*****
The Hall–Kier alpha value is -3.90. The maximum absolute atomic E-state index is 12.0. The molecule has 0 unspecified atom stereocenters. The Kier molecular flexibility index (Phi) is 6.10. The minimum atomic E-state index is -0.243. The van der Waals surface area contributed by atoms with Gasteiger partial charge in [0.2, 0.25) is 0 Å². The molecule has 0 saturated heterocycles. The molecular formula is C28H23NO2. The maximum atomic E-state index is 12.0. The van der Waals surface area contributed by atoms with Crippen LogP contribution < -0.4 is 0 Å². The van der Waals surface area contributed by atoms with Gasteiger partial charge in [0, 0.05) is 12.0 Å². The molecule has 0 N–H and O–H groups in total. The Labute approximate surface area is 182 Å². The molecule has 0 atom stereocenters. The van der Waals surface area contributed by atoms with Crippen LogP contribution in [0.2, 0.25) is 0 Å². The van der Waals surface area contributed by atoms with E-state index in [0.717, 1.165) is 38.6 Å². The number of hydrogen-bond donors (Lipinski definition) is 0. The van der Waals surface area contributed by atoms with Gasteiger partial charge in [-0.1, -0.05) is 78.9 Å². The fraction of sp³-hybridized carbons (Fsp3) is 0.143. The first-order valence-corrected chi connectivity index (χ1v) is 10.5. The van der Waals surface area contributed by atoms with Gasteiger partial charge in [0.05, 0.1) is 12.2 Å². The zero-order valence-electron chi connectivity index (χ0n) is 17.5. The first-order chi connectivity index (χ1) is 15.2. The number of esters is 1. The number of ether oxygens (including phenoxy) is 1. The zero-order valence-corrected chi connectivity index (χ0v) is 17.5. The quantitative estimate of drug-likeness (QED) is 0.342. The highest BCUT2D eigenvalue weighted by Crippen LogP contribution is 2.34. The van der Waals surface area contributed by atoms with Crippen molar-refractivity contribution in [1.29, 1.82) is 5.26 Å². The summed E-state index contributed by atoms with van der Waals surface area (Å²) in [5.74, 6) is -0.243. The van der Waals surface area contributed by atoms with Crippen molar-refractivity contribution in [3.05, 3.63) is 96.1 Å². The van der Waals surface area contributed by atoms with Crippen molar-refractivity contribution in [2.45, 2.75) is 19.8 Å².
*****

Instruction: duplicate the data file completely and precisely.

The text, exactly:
The Hall–Kier alpha value is -3.90. The maximum absolute atomic E-state index is 12.0. The molecule has 0 unspecified atom stereocenters. The Kier molecular flexibility index (Phi) is 6.10. The minimum atomic E-state index is -0.243. The van der Waals surface area contributed by atoms with Gasteiger partial charge in [0.2, 0.25) is 0 Å². The molecule has 0 saturated heterocycles. The molecular formula is C28H23NO2. The maximum atomic E-state index is 12.0. The van der Waals surface area contributed by atoms with Crippen LogP contribution < -0.4 is 0 Å². The van der Waals surface area contributed by atoms with Gasteiger partial charge in [0, 0.05) is 12.0 Å². The molecule has 0 N–H and O–H groups in total. The Labute approximate surface area is 182 Å². The molecule has 0 atom stereocenters. The van der Waals surface area contributed by atoms with Crippen LogP contribution in [0.2, 0.25) is 0 Å². The van der Waals surface area contributed by atoms with E-state index in [0.717, 1.165) is 38.6 Å². The number of hydrogen-bond donors (Lipinski definition) is 0. The van der Waals surface area contributed by atoms with Gasteiger partial charge in [-0.1, -0.05) is 78.9 Å². The fraction of sp³-hybridized carbons (Fsp3) is 0.143. The first-order valence-corrected chi connectivity index (χ1v) is 10.5. The van der Waals surface area contributed by atoms with Gasteiger partial charge in [0.05, 0.1) is 12.2 Å². The zero-order valence-electron chi connectivity index (χ0n) is 17.5. The first-order chi connectivity index (χ1) is 15.2. The number of esters is 1. The number of ether oxygens (including phenoxy) is 1. The zero-order valence-corrected chi connectivity index (χ0v) is 17.5. The quantitative estimate of drug-likeness (QED) is 0.342. The highest BCUT2D eigenvalue weighted by Crippen LogP contribution is 2.34. The van der Waals surface area contributed by atoms with Crippen molar-refractivity contribution in [1.29, 1.82) is 5.26 Å². The summed E-state index contributed by atoms with van der Waals surface area (Å²) in [5.74, 6) is -0.243. The van der Waals surface area contributed by atoms with Crippen molar-refractivity contribution in [3.05, 3.63) is 96.1 Å². The van der Waals surface area contributed by atoms with Crippen molar-refractivity contribution in [2.45, 2.75) is 19.8 Å².